Let the ‘Weeds’ Grow
Professor Dave Goulson, University of Sussex
Successful wildlife gardening is as much about what you don’t do as what you do. This is not to say that a wildlife garden has to be untidy. Many imagine a wildlife garden as an unruly tangle of brambles, nettles and dandelions, and it is true that a laissez-faire garden like this will certainly attract a lot of wildlife, but it is also perfectly possible to have a tidy and beautiful garden that is teeming with life (though tidiness does of course tend to require a little more work).
If I could give you just one wildlife gardening tip, it would be this. You can get rid of all the weeds in your garden in a heartbeat, just by renaming them wildflowers. The concept of a weed is something we have constructed. Why do we endlessly persecute dandelions, groundsel, willowherbs and so on, at great personal effort, and usually without much success? Does it matter if there are buttercups and daisies in your lawn? Many of us spend money on spraying their lawn with selective broadleaf herbicides, intended to kill everything but the grass. Buttercups and dandelions are beautiful native wildflowers. Ease off on the mowing, and they will burst into bloom, adding colour and attracting insect life; bees, hoverflies and so on.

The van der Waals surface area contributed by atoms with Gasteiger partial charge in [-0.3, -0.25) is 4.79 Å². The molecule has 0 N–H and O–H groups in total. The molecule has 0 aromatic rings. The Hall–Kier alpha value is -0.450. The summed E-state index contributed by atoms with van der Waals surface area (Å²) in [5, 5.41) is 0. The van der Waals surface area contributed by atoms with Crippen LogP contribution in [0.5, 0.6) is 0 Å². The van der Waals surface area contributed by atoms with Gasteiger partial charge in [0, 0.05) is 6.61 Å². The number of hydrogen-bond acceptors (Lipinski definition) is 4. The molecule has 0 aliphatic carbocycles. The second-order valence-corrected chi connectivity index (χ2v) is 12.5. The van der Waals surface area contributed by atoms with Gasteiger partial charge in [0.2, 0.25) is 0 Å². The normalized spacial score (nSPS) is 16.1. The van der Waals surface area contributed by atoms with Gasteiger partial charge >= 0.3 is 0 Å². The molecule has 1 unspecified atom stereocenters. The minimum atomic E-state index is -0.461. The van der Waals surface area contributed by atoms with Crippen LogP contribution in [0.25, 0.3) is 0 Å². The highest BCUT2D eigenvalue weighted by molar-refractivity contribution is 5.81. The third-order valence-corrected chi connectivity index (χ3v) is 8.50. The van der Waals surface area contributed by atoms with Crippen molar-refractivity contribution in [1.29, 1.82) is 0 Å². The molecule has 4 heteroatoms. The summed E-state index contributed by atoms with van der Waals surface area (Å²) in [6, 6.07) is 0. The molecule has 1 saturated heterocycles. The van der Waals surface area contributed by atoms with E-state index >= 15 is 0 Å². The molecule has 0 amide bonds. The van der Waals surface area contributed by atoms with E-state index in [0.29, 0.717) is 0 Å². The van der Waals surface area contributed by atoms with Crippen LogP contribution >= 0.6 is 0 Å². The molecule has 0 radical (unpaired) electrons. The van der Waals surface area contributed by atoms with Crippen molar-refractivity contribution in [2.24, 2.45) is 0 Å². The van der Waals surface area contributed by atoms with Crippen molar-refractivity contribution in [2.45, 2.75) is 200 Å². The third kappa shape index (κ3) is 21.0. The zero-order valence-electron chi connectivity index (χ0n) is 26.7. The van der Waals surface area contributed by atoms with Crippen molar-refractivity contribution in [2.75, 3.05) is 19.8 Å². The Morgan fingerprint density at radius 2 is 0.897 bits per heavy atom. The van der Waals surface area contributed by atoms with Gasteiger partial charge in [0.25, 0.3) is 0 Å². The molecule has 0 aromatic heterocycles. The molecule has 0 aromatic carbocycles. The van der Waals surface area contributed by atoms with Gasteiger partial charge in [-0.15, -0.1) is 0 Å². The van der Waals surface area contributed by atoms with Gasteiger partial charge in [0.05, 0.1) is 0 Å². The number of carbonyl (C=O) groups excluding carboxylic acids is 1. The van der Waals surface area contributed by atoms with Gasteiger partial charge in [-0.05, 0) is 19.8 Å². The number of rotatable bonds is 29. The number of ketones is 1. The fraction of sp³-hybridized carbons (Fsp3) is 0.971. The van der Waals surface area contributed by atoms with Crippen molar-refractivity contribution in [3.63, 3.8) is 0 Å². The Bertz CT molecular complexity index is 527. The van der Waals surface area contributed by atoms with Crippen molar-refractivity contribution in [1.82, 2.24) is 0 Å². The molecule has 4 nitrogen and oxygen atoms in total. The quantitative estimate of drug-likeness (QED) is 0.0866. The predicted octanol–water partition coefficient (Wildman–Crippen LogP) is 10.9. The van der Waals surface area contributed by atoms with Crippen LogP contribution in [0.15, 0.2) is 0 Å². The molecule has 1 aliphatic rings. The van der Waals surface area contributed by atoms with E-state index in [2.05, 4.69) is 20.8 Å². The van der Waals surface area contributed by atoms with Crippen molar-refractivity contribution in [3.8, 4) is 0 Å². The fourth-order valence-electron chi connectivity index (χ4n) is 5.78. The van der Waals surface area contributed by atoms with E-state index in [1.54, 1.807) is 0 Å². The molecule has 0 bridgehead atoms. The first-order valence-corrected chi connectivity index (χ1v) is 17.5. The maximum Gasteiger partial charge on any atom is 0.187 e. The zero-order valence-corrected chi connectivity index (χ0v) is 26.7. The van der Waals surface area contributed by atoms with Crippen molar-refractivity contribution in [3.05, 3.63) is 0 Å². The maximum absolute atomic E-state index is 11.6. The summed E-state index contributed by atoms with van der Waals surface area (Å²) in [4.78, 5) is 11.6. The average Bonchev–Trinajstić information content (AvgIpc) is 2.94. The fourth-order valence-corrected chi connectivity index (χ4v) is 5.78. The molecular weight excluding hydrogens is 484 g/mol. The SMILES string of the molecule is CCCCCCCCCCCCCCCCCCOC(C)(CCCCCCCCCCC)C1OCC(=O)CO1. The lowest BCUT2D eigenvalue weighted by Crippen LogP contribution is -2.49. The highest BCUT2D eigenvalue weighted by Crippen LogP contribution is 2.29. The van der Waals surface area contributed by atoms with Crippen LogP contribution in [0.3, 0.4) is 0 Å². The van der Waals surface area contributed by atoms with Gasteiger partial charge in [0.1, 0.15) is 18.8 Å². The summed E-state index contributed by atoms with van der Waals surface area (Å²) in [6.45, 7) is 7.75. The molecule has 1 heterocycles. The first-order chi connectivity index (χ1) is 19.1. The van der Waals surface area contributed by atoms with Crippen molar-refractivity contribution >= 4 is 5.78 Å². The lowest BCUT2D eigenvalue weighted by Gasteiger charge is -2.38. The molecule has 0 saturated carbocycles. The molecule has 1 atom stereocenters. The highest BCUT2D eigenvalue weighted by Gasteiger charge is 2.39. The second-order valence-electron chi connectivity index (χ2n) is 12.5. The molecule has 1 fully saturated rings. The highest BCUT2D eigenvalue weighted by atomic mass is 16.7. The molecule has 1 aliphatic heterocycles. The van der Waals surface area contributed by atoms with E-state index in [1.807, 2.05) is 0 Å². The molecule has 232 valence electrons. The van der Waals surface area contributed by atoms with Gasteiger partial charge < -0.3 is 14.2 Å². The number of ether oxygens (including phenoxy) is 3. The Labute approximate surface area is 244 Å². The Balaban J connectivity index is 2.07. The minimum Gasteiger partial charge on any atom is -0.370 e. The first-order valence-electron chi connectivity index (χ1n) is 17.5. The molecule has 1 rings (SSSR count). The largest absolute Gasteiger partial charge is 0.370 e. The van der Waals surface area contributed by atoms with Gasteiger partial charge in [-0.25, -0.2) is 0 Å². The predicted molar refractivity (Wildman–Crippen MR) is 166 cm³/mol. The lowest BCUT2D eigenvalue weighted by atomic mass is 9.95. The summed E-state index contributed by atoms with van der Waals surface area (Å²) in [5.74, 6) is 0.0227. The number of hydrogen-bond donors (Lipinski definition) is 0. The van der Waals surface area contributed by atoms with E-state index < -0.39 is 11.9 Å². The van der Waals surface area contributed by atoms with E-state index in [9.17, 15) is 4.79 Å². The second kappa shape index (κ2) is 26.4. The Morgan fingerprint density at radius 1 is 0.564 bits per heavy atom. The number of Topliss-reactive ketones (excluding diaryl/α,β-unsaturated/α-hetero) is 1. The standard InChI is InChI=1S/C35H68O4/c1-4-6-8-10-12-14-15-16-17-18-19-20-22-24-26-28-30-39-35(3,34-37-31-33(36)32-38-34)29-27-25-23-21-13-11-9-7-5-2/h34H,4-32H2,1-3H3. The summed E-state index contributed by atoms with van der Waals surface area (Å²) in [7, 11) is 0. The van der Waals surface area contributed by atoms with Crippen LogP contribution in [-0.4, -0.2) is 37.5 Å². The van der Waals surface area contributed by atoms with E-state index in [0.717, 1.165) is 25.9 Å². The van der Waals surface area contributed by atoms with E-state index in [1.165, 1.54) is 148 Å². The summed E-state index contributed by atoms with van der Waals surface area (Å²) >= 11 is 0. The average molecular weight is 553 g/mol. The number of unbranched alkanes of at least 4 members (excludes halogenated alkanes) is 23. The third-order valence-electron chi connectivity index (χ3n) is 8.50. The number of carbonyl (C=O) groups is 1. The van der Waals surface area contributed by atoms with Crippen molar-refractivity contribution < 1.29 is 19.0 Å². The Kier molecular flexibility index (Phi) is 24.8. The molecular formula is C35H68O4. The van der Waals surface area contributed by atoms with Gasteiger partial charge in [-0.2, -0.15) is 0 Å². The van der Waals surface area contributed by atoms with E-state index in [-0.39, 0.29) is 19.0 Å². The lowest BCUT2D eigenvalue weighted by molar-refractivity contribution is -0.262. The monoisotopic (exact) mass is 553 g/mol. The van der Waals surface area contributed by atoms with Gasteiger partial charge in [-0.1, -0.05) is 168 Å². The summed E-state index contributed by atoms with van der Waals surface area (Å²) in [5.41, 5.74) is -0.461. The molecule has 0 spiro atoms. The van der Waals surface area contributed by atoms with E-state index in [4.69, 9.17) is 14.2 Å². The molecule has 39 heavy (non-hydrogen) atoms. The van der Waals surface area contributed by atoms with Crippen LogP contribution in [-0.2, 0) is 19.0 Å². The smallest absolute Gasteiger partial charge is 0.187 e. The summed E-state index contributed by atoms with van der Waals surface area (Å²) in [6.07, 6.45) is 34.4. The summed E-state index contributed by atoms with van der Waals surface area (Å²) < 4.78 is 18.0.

Aside from those in the lawn, wildflowers can be an attractive addition to herbaceous borders. I have teasel, viper’s bugloss, marjoram, foxgloves, mallows, campions, comfrey, betony, deadnettles and woundworts mixed up with the usual garden favourites; lavender, catmint, coreopsis and so on. Viper’s bugloss is one of my favourites – producing beautiful blueish purple flower spikes in July and August that bumblebees adore. Controversially, I also have ragwort, loathed by horse lovers as it is toxic when dried in hay. But this is a wonderful plant for insects, attracting bees, hoverflies, butterflies, and of course the yellow and black caterpillars of the cinnabar moth. Native wildflowers are worth including not just for their beauty but also because they are often the foodplant of herbivorous insects such as moths, butterflies, true bugs or leaf beetles, so they help to support a whole ecosystem. My red campion flowers attract bees, but also attract the campion moth which lays its egg on the seed pod and the young caterpillar feasts on the developing seeds.
Relax, soak up the summer sun, and enjoy the weeds!
Dave Goulson’s new book, The Garden Jungle, is on sale now in all good bookshops.